I last spoke to Healthy Horizons in 2006, about water and health. The turnout was a mere shadow of earlier decades and you could sense that the organization was waning. The magazine was discontinued in 2010 and then a quasi-commercial newspaper-format venture started to drain the organization of its savings. The 2012 AGM with Sister Theresa Feist becoming President started the difficult discussion about how best to pass on Healthy Horizons’ important legacy.


The 2013 annual meeting of Healthy Horizons heard from speakers from organizations being considered as recipients of Healthy Horizons’ assets. Duane Guina spoke from Farmland Legacies formerly associated with Earthcare. Earthcare is the group that takes a huge “balloon” of the Earth around to Saskatchewan schools; a whole class can sit inside and vividly imagine the interconnectedness of land, ocean and people on the planet.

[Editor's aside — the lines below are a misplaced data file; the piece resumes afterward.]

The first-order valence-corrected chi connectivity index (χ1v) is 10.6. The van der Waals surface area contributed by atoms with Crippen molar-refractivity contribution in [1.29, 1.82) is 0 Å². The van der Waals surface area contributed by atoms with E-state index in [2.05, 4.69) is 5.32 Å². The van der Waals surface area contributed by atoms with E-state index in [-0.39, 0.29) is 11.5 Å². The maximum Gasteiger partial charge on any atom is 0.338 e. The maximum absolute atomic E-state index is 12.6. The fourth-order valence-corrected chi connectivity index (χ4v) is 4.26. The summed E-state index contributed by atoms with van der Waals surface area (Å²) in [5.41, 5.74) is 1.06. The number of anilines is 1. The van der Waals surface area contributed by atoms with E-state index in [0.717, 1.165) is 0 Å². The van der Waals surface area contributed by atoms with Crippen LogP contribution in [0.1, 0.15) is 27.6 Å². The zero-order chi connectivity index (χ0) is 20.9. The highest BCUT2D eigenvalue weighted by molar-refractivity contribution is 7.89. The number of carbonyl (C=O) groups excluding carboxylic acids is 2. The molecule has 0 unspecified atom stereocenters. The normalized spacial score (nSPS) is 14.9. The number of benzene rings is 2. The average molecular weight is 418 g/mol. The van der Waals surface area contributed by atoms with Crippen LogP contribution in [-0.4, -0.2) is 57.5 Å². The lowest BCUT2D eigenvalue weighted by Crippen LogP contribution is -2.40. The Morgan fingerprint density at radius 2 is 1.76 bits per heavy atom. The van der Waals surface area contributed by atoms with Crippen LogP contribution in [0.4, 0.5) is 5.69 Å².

Guina noted how the growing size of farms and the increasing role of the food, chemical and biotech corporations were unraveling the vital connections between healthy land and healthy humans. Since 1996 Farmland Legacies has accumulated 3,000 acres of land which it holds in trust. It plans to turn the Gillis farm near Wynyard, a pioneer farm in organic agriculture, into the Home Quarter to act as a “model for sustainable land use and agriculture”.

Michael Volker spoke from the Vancouver-based Health Action Network Society or HANS. He acknowledged that Saskatchewan’s Healthy Horizons was a national pioneer in the consumer health movement. HANS formed in 1984, eight years after Healthy Horizons with a very similar purpose, “helping people be well…naturally”. HANS has a nation-wide membership including 200 professional practitioner members and its own magazine, Health Action. It has lobbied hard to ensure that our choices are not prescribed by the powerful medical-pharmaceutical lobby.